December 5, 2023

Lunar eclipse on Astronomy Day in Neumünster

Neumünster. When darkness falls, the largest observatory in Schleswig-Holstein opens its doors: on Saturday, October 28, the Neumünster Observatory will participate in the National Astronomy Day.

Read more after the announcement

Read more after the announcement

From 5pm to 11pm, anyone interested can take a look at the observatory at Hanknoll 58 in Neumünster, and as night falls, you can take a look through different telescopes.

At 7 p.m., Professor Wolfgang Deuschel, Director of the Institute for Theoretical Physics and Astrophysics at Christian Albrechts University in Kiel, will give a guest lecture on astronomy: “How the Milky Way got its arms.”

Lecture on the Milky Way in Neumünster

Spiral galaxies, such as our own Milky Way, make up about a third of all galaxies. They stand out because of their brightly glowing spiral arms. However, even today, how these poor people came to be is not fully understood. “In my talk I will give an overview of the structure of galaxies in general, then I will focus on spiral galaxies and describe them in more detail, and finally I will talk about current work, not least in Kiel,” says Professor Duschl.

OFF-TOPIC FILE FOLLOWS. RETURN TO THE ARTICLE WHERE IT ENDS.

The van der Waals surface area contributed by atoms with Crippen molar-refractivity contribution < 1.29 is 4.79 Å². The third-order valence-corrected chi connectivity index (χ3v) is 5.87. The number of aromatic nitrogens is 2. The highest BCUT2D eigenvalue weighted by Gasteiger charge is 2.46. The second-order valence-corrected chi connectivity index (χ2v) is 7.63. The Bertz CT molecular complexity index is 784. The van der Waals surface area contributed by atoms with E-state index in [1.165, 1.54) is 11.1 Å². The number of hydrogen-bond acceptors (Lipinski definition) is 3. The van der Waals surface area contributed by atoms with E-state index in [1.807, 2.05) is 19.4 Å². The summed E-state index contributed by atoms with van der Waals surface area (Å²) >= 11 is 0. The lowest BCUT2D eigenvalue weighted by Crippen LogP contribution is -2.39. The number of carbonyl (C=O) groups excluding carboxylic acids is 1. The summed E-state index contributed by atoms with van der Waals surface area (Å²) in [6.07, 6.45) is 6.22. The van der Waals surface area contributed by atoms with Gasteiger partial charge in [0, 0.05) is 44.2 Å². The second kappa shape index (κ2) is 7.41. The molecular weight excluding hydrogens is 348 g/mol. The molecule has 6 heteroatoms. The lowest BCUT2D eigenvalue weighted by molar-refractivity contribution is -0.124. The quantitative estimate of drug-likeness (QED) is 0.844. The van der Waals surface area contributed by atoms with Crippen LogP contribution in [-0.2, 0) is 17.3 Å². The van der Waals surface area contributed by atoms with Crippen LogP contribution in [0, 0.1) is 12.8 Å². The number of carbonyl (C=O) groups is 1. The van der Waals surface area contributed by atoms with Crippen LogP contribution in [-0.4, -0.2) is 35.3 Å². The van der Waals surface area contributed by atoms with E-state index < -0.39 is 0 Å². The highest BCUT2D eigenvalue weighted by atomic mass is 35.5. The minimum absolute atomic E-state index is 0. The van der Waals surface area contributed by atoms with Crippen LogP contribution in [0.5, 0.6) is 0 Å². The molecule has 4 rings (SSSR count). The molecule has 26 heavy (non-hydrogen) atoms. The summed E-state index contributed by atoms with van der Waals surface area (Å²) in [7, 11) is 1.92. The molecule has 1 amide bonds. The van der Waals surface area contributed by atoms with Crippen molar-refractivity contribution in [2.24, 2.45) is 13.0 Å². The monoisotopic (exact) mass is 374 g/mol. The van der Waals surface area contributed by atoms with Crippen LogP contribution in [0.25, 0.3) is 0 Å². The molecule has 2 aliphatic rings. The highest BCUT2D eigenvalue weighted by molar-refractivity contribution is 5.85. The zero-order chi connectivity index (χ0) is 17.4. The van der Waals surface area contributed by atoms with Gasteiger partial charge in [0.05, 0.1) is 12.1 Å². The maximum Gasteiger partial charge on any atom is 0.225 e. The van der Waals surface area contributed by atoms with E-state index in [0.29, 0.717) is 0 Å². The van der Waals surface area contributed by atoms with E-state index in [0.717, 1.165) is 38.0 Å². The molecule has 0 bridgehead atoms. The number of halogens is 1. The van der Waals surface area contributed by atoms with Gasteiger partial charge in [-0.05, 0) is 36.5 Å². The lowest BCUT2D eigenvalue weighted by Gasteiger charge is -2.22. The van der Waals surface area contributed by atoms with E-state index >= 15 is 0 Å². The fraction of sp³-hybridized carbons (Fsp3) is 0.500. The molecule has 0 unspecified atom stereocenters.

Read more after the announcement

Read more after the announcement

Another highlight of the evening is the partial lunar eclipse, which will be visible from 9:35pm if skies are clear. The full moon touches the Earth’s shadow. Because part of the moon is dark, it is called a partial lunar eclipse.

A new telescope is presented in Neumunster

Astronomers at the Neumünster Observatory want to present two additional highlights to the public on Astronomy Day. A replica of the main mass of the Elmshorn meteorite is on display for the first time. “Our visitors can now get an impression of the largest meteorite ever found in Schleswig-Holstein,” says Observatory Director Marco Ludwig. He made the replica himself using a 3D printer.

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Another highlight this evening was the opening of the new Giant Telescope, the largest telescope in Schleswig-Holstein. The people of Neumünster built this with the help of a major fundraising campaign for the observatory’s 50th birthday.

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Read more after the announcement

Read more after the announcement

The Dobsonian reflecting telescope has a diameter of 24 inches and a focal length of 2400 mm. The name “Elton” stands for the Very Large Neumünster Telescope. If the skies are clear, visitors can also catch a glimpse of the lunar eclipse through Elton.